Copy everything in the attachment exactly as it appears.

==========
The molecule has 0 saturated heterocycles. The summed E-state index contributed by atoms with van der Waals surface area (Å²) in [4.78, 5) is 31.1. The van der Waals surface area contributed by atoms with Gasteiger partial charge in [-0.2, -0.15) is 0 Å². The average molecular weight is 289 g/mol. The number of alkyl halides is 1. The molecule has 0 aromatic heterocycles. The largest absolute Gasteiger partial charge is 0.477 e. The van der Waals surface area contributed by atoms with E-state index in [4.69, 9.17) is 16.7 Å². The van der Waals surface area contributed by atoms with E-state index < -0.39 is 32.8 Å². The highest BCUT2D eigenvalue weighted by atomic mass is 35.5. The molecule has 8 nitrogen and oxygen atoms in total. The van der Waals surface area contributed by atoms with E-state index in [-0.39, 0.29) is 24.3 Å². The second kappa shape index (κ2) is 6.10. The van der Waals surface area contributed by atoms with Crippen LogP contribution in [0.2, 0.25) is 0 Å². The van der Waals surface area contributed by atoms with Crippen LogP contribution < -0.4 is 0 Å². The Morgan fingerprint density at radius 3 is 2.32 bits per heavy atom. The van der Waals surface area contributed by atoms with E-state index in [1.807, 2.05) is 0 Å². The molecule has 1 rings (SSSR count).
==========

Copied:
The molecule has 0 saturated heterocycles. The summed E-state index contributed by atoms with van der Waals surface area (Å²) in [4.78, 5) is 31.1. The van der Waals surface area contributed by atoms with Gasteiger partial charge in [-0.2, -0.15) is 0 Å². The average molecular weight is 289 g/mol. The number of alkyl halides is 1. The molecule has 0 aromatic heterocycles. The largest absolute Gasteiger partial charge is 0.477 e. The van der Waals surface area contributed by atoms with E-state index in [4.69, 9.17) is 16.7 Å². The van der Waals surface area contributed by atoms with E-state index < -0.39 is 32.8 Å². The highest BCUT2D eigenvalue weighted by atomic mass is 35.5. The molecule has 8 nitrogen and oxygen atoms in total. The van der Waals surface area contributed by atoms with E-state index in [-0.39, 0.29) is 24.3 Å². The second kappa shape index (κ2) is 6.10. The van der Waals surface area contributed by atoms with Crippen LogP contribution in [0.2, 0.25) is 0 Å². The van der Waals surface area contributed by atoms with Crippen LogP contribution < -0.4 is 0 Å². The Morgan fingerprint density at radius 3 is 2.32 bits per heavy atom. The van der Waals surface area contributed by atoms with E-state index in [1.807, 2.05) is 0 Å². The molecule has 1 rings (SSSR count).